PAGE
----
• Shipping Weight: 1 pounds (View shipping rates and policies)

Monday, January 22, 2018

Feed The Body Not The Flu

As you may know, I'm at war against a flu which managed to breach the barricades of the flu vaccine. Thank Gd I don't have the worst possible case, but for me, it's bad enough. Cough and chills and difficulties concentrating are bad enough. Even before I had realized I was sick, my walking speed was reduced. The flu rather slowly reached its peak making me think that I wasn't really sick. And then as things got more uncomfortable I'd think:
"That's it. Now I should start feeling better."
But instead of feeling better, I felt worse. I even went to the doctor. But by then, as she pointed out, I was finally on the road to recovery. I should just be patient, not force myself to do anything, including eating. Of course, she doesn't know me well enough to know that "resting" is something I have to force myself to do.  My most "restful" activity is playing cards on the computer. At this point reading is a bit stressful to the eyes, but once I recover a bit more... And those movies I love to watch are usually just background sounds and pictures when I'm cooking and cleaning.

Today I didn't even drink coffee. Really! I had my water with lemon and a bit of fresh ginger, but since I didn't enjoy yesterday's coffee and threw out most of it, I didn't make any this morning.

Another change I made was to have a vegan breakfast. I mixed sesame paste with fruit, rather than using goat yogurt or sour cream. First I had it with apple and ginger and then with a persimmon. Both were totally delicious.

For whatever reason, I still have a good appetite in the morning, especially for these fruit treats/meals. Next on the menu is a vegetable soup. The peas are already soaking in boiling water.  I hope that this helps me get all better quickly, Gd willing.

Sunday, January 21, 2018

Potion Plus Flu Vaccine?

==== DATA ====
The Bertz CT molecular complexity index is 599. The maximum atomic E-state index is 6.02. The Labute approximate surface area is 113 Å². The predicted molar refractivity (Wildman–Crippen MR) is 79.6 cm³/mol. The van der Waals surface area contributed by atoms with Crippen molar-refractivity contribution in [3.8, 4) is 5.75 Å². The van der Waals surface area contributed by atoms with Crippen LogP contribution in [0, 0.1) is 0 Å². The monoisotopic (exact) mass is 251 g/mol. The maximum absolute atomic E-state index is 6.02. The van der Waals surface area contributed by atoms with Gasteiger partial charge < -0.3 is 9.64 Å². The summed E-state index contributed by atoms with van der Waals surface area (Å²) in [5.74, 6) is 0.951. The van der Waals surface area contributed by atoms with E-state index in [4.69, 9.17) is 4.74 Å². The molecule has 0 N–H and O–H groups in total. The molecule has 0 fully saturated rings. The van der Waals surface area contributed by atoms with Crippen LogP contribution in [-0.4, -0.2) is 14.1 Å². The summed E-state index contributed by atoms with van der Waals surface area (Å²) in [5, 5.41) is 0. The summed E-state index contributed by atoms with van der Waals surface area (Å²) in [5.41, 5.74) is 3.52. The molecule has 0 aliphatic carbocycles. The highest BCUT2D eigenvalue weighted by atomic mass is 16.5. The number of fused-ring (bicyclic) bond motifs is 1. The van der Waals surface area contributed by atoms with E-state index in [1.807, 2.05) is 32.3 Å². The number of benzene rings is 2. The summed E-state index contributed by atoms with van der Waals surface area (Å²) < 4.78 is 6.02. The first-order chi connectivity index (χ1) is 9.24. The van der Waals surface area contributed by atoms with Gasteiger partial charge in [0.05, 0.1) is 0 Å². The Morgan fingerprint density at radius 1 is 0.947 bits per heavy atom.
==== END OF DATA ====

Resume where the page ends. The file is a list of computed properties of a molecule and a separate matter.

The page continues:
For the past few years, I've been taking the flu vaccine, and I even got the pneumonia one. So, why do I feel so sick? Yes, I've heard that it's not a magic potion to prevent all winter ills. Sigh...

I also prepared another sort of magic potion for myself, but it doesn't seem to be working either. This includes honey, onion and whisky. And I also drink my water with lemon slices.

Let's see what the doctor says today. Maybe she'll have a more effective trick Gd willing.

Friday, January 19, 2018

Photojournalism Exhibition

Yesterday we went on a field trip. My Thursday Senior Citizen learning program in Ofra includes a Cinema class, and the teacher took us along with her students to the Eretz Israel Museum, Ramat Aviv. They even picked me up on the way, so I only had to leave my house an hour later than usual.
The International and Israeli Photojournalism Exhibition
The largest and most important exhibition of its kind includes a selection of World Press Photo photojournalism and the best of local photojournalism - Local Testimony. Tens of photographers from Israel and abroad will participate in the exhibition, displaying a sequence of events in selected photographs taken over the past year; the photographs refer to war and peace, politics and society, art and culture, nature and the environment, sports, portraits, multimedia presentations, and more.